There are milestones in a family’s life and one of them in our family has been the shotgun seat – aka the front passenger seat for the uninformed. With the presence of airbags, kids have had to wait until they were sufficiently old and large enough to withstand the impact of deployment and it was a rite of passage amongst the older ones when they could graduate from the backseat to the shotgun seat. But what do we do when there’s a gray area?
Different states have differing guidelines on when a child is legally allowed to ride shotgun with a front airbag. While the consensus of many is that the child has to be twelve years of age, it does vary. In my instance, our state laws mandate that a child must be at least eight years of age with a minimum height of 4’9" and a weight of 80 lbs. We had previously based our decision with the other two kids on the recommendation of the American Academy of Pediatrics, which suggested that it’s simply wiser to wait until the child is twelve years of age so that any question of size and weight is moot by that point. That was fine when the two older kids were well within the size guidelines, but Youngest is the Bell Curve outlier in terms of size and weight. He wears clothing sizes that are typically worn by kids in middle school and is far past the front seat parameters set by state law.
When Youngest and I were doing some Christmas shopping on Saturday morning, he asked if he could sit shotgun. Given his size – and the fact that having a kid sit shotgun happily changes the occupant dynamics – I agreed and he jumped into the front at the next stop, with the understanding that I’d check on the requirements when we got home. While he’s well past the state requirements, he doesn’t meet the AAP guidelines of being twelve years of age. But the opposition came from his older siblings who protested based upon the premise that they had to wait and it was only fair that he should as well. The logic that he’s far bigger at his age than they were doesn’t wash with the siblings and I suppose that I can understand why. But as I pointed out to them, it’s not a matter that they weren’t as mature at that age or that I might love him more – it’s the simple reality that he’s simply much, much bigger than they were.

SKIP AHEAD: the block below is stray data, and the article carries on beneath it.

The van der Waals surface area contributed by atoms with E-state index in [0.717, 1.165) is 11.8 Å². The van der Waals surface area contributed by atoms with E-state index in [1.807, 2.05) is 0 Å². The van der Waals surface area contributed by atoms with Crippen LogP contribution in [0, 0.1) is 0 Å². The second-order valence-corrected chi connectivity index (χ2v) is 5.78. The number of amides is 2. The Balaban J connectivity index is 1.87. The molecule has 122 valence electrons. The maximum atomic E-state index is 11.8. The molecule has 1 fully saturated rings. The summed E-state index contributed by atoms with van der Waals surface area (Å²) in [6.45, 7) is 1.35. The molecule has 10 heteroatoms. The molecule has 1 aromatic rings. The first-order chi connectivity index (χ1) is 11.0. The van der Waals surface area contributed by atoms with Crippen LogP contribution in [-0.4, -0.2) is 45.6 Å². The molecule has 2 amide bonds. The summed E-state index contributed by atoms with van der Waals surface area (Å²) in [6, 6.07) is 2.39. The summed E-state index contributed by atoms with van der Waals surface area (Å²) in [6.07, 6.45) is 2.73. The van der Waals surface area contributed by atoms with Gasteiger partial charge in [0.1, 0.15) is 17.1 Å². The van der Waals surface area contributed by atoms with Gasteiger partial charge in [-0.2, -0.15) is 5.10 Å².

For the record, we’ve decided to follow the AAP guidelines and have him wait until he’s older for the shotgun seat. We’ve made it clear to all three kids that it’s not due to their protest or their apparent – to Youngest, at least – status as most favored children. It’s simply the sense that the pediatricians have more thoroughly studied the issue and find it to be more than simply a matter of size. But I’ve also warned that the next milestone will soon be upon them – when Youngest physically dominates his elder siblings.